Homeowners Gambling Their Homes
There has since been an immediate rise in homeowners entering their hard earned properties into ‘house raffles’ and other various competitions, claims the Gambling Commission. This strange type of gambling involves homeowners offering their homes as a prize to people, who pay for raffle tickets, or paying a fee to enter a competition, the buyers are then entered into a draw, and a winner gets the house. Whilst this idea may seem like a great idea to make a profit in today’s bleak market, it has been advised that no gambling rules must be broken in the process.
Lately, homeowners have been attempting to sell their properties via diverse methods, ones that add a little bit of flavour to the selling process, rather than the typical method of selling a house. This trend has increased, whilst there has been a decrease in the amount of national house sales.
Purchasing a raffle ticket, or entering competitions for a fee, has become gradually popular for desperate homeowners whom wish to get rid of their property. It is common knowledge that today’s housing market has made selling homes rather difficult, so trying out a fun alternate method where chances of profit may be higher sounds great right? Well not for the Gambling Commission, who fear that many organisers are breaking the law, as their desperate schemes resulting in being an ‘illegal lottery’.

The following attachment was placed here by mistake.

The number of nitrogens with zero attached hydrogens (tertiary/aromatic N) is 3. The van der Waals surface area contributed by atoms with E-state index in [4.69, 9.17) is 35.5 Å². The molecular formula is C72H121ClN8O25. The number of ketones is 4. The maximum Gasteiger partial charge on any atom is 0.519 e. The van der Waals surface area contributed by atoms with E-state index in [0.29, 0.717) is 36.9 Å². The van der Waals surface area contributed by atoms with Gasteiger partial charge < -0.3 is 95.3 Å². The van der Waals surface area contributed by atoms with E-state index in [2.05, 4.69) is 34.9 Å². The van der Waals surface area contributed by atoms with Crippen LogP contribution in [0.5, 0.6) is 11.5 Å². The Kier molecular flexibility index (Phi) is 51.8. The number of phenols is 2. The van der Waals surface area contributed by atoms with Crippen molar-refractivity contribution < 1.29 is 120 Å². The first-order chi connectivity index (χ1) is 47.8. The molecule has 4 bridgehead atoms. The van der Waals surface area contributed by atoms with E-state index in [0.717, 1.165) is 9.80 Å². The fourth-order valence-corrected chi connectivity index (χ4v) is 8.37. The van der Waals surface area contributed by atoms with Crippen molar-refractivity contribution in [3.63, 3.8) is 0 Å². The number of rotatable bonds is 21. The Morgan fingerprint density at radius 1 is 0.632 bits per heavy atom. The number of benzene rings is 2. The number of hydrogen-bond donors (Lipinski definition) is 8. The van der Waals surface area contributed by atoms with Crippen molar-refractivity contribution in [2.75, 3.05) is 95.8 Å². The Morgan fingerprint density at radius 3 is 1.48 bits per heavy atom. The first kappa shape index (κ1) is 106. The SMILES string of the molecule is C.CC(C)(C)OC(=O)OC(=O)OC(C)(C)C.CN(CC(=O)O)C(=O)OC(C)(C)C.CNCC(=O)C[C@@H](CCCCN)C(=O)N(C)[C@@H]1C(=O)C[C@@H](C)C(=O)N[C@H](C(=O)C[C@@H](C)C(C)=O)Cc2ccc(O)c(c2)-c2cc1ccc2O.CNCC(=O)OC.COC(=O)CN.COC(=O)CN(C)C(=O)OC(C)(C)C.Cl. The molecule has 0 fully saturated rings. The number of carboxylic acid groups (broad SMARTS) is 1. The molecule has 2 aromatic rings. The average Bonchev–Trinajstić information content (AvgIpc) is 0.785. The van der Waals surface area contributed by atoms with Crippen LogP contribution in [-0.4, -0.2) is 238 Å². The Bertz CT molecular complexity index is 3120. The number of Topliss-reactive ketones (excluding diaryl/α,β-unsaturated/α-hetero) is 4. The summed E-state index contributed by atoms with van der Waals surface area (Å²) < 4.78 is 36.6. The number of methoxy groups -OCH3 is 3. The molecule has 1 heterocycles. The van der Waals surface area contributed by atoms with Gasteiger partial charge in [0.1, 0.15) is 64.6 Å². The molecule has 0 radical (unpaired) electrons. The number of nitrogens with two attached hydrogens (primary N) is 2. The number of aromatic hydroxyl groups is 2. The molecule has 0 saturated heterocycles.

Such competitions consist of many willing participants purchasing tickets or paying a fee to enter a draw that is completely based on chance and luck, with a prize for the winner. Under strict gambling rules, these competitions must be organised and ran in a particular way, with licenses needed for organisers too. The Gambling Commission regulates every type of gambling within the UK, which also includes lotteries, what licenses are needed for. Other smaller lotteries, often for charity, can operate without needing licenses, but still have to adhere to basic rules.
The point is, whilst lotteries can be run for charities and non-profit organisations, they are not permitted to be used for private use, or for organisers wishing to gain any profit.
Last year was witness to licensed lotteries raise a massive £230 Million, of which were all for good causes, something that the Gambling Commission has put emphasis on, using gambling to promote good will, rather than illegal profit making.
Many homeowners have had large success from such draws and competitions, and have kept off the radar by entering their homes into ‘free draws’ or ‘prize competitions’, which don’t feature as part of gambling according to rules.
The Gambling Commission has been set to monitor such events, and will provide tips to people on the differences between lotteries, competitions and free draws, to ensure that no rules are being broken. They advise that legal help should be attended to before attempting to ‘gamble’ your home, so illegal lotteries are kept to a minimum.